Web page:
A file backup occurs when you store copies of your critical system and personal files on a hard drive or auxiliary storage device, such as an external backup or flash drive. Creating backups is a critical step in computer maintenance to protect your data in the event of system failure or file corruption.
All individuals and organizations risk permanently losing important data if they don't backup their files. For individuals, the loss of personal financial records, important documents, and irreplaceable photographs leads to a great deal of stress and disappointment.
Organizations that don't backup their files — particularly their financial records — risk damaging their businesses, perhaps to the point of losing them.
Many companies rely on computers to run their entire operations: finance, human resources, payroll, sales, marketing, and more. In some cases, companies that can't access their files due to accidental or malicious causes are unable to continue operating.
In the spring of 2017, the National Health Services (NHS) of the United Kingdom had their operations compromised by malware that made files inaccessible. Sony Pictures experienced a similar lockdown that negatively impacted their business in 2014.
The three most significant risks to computer files are:
Sometimes users — and even IT administrators — accidentally press the delete button on a file or directory. That sinking feeling you get when you realize your mistake can only be assuaged by recovering the files.
The best protection against this sort of error is backup software that makes incremental copies of open files. Additionally, at the end of the workday, creating an automatic "mirror" of the computer's storage provides additional insurance that you can recover data quickly when necessary.
If you've ever had a computer die on you unexpectedly, you understand the frustration that goes along with it. Creating and storing frequent backups on physically remote devices provides the peace of mind you need when trusting machines with your valuable information. – This approach can also be a lifesaver if someone steals your computer or device, as you can replace the device and download the files from the external storage to the new device.
Cybercriminals have become increasingly bold when it comes to infecting computers with a type of malicious software called ransomware. Ransomware blocks end-users from accessing files and software applications on their computers. Hackers demand individuals or organizations pay a ransom to restore access to their files.
The previously mentioned NHS attack — as well as thousands of other attacks around the world — was a ransomware attack. The incident forced clinics to shut down and halted surgeries throughout the UK.
To make matters worse, in many instances, those who pay the ransom still don't regain control of their machines. The hackers must provide users with encrypted keys to unlock the files, and they don't always comply.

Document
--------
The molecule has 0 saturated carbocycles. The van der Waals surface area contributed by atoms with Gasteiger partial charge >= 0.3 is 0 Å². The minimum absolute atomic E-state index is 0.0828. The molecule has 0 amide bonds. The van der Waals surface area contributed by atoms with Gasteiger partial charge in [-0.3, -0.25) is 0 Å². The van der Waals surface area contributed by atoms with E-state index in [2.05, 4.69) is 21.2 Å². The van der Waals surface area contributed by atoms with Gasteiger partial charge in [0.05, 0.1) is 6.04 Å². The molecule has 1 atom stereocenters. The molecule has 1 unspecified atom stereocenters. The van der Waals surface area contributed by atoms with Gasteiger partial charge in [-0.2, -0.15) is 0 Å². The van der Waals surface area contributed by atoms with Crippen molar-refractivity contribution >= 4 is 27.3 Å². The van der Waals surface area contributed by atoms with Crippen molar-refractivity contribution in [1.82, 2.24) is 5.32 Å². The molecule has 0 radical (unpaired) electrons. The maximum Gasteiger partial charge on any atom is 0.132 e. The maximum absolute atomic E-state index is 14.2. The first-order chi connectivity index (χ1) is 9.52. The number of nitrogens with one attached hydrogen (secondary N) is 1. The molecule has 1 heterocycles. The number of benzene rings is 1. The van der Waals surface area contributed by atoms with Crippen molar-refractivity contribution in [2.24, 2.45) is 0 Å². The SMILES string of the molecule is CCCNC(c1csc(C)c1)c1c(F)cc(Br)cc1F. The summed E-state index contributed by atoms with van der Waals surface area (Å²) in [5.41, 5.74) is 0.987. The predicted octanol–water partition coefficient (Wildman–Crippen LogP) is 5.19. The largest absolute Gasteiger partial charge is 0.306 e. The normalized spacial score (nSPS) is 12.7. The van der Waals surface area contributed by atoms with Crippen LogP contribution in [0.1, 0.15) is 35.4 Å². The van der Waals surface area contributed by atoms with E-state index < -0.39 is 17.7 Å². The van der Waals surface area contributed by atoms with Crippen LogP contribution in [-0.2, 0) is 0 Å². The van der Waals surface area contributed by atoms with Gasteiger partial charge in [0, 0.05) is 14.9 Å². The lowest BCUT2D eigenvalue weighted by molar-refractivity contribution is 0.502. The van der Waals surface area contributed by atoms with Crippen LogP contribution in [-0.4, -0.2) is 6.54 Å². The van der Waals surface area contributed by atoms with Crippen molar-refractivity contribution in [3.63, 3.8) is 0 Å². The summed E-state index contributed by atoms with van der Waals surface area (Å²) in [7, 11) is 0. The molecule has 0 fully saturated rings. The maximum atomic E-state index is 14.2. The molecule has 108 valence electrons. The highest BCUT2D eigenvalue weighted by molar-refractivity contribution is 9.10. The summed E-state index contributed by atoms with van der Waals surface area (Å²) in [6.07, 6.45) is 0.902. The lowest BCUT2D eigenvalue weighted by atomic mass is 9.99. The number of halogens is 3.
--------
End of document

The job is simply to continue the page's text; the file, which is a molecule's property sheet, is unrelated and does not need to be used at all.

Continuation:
Some ransomware deletes all the data on a computer even after the ransom is paid. Computer backups stored in secondary locations ensure ransomware attacks do not disrupt the work of organizations and individuals for long.
The most common way to backup computer files is to use the software that comes with the operating system on personal computers. Apple iOS and Microsoft Windows provide built-in utilities that offer backup and restore capabilities for computers.
You can either back up files on separate partitions on local drives or back up to external storage devices. The first method won't protect you if your computer completely crashes and you can't access your internal drives. Backing up to a remote device is the most desirable option for full-scale protection.
Software products like Kaspersky Total Security provide you with the tools and support you need to create encrypted backups. Additionally, installing and updating a quality antivirus program is the first step in protecting your devices from potentially costly malware and ransomware attacks.
Tip:Kaspersky Internet Security guards your internet access against intrusion. And consider frequent updates of user passwords of at least eight characters of various types (upper/lower case, numbers, special characters).
Backup services like iDrive, SpiderOakONE, and SOS Online Backup copy files to the cloud supported by specialized software. Other generic cloud solutions include those by Dropbox, Google Drive, and Apple Cloud.
Although hackers did manage to steal customer account information from Dropbox in 2016, the service now provides strengthened cybersecurity defenses to protect vital user data.
If your computer experiences technical difficulties or is maliciously targeted, a file backup could be the most important file you ever created. You may not think of it as a first line of defense, but it could be the step that saves your peace of mind or your business if the worst should happen.